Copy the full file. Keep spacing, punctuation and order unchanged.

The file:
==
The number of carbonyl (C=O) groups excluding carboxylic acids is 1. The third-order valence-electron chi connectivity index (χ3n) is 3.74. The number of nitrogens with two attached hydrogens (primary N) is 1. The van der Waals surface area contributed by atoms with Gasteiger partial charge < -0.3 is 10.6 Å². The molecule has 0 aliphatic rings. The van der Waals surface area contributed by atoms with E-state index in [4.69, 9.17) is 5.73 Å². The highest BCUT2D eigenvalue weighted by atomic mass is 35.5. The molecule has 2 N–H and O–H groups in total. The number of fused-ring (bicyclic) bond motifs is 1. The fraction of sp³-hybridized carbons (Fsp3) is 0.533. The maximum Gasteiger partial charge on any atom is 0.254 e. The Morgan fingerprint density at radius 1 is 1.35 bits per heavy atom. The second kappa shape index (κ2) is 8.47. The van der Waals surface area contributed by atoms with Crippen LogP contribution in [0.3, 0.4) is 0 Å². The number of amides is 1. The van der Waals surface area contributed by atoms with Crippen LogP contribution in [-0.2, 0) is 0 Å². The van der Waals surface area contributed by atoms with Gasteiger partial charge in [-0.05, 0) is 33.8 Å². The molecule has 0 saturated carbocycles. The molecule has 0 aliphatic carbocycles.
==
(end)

The number of carbonyl (C=O) groups excluding carboxylic acids is 1. The third-order valence-electron chi connectivity index (χ3n) is 3.74. The number of nitrogens with two attached hydrogens (primary N) is 1. The van der Waals surface area contributed by atoms with Gasteiger partial charge < -0.3 is 10.6 Å². The molecule has 0 aliphatic rings. The van der Waals surface area contributed by atoms with E-state index in [4.69, 9.17) is 5.73 Å². The highest BCUT2D eigenvalue weighted by atomic mass is 35.5. The molecule has 2 N–H and O–H groups in total. The number of fused-ring (bicyclic) bond motifs is 1. The fraction of sp³-hybridized carbons (Fsp3) is 0.533. The maximum Gasteiger partial charge on any atom is 0.254 e. The Morgan fingerprint density at radius 1 is 1.35 bits per heavy atom. The second kappa shape index (κ2) is 8.47. The van der Waals surface area contributed by atoms with Crippen LogP contribution in [0.3, 0.4) is 0 Å². The number of amides is 1. The van der Waals surface area contributed by atoms with Crippen LogP contribution in [-0.2, 0) is 0 Å². The van der Waals surface area contributed by atoms with Gasteiger partial charge in [-0.05, 0) is 33.8 Å². The molecule has 0 saturated carbocycles. The molecule has 0 aliphatic carbocycles.